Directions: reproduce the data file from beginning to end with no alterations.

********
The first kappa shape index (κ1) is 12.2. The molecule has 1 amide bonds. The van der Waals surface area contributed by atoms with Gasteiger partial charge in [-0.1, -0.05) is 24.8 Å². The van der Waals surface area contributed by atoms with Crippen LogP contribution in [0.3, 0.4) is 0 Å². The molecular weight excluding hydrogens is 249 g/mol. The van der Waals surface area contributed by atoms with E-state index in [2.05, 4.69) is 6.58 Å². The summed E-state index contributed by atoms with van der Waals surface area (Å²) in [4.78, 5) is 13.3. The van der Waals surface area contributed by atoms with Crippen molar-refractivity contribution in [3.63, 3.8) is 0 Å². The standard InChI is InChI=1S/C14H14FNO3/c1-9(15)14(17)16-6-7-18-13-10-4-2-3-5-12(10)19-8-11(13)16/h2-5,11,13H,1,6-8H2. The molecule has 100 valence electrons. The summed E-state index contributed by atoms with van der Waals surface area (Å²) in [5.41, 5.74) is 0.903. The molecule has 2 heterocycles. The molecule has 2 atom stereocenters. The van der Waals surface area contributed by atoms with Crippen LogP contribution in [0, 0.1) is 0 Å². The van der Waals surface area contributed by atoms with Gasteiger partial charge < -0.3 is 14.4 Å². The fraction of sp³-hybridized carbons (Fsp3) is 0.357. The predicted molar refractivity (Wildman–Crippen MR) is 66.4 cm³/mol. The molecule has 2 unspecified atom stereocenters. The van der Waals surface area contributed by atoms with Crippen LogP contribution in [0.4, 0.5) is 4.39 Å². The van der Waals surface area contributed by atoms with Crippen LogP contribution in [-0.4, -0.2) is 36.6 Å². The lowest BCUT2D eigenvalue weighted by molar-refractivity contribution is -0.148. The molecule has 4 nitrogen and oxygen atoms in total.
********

The first kappa shape index (κ1) is 12.2. The molecule has 1 amide bonds. The van der Waals surface area contributed by atoms with Gasteiger partial charge in [-0.1, -0.05) is 24.8 Å². The van der Waals surface area contributed by atoms with Crippen LogP contribution in [0.3, 0.4) is 0 Å². The molecular weight excluding hydrogens is 249 g/mol. The van der Waals surface area contributed by atoms with E-state index in [2.05, 4.69) is 6.58 Å². The summed E-state index contributed by atoms with van der Waals surface area (Å²) in [4.78, 5) is 13.3. The van der Waals surface area contributed by atoms with Crippen molar-refractivity contribution in [3.63, 3.8) is 0 Å². The standard InChI is InChI=1S/C14H14FNO3/c1-9(15)14(17)16-6-7-18-13-10-4-2-3-5-12(10)19-8-11(13)16/h2-5,11,13H,1,6-8H2. The molecule has 100 valence electrons. The summed E-state index contributed by atoms with van der Waals surface area (Å²) in [5.41, 5.74) is 0.903. The molecule has 2 heterocycles. The molecule has 2 atom stereocenters. The van der Waals surface area contributed by atoms with Crippen LogP contribution in [0, 0.1) is 0 Å². The van der Waals surface area contributed by atoms with Gasteiger partial charge < -0.3 is 14.4 Å². The fraction of sp³-hybridized carbons (Fsp3) is 0.357. The predicted molar refractivity (Wildman–Crippen MR) is 66.4 cm³/mol. The molecule has 2 unspecified atom stereocenters. The van der Waals surface area contributed by atoms with Crippen LogP contribution in [0.4, 0.5) is 4.39 Å². The van der Waals surface area contributed by atoms with Crippen LogP contribution in [-0.4, -0.2) is 36.6 Å². The lowest BCUT2D eigenvalue weighted by molar-refractivity contribution is -0.148. The molecule has 4 nitrogen and oxygen atoms in total.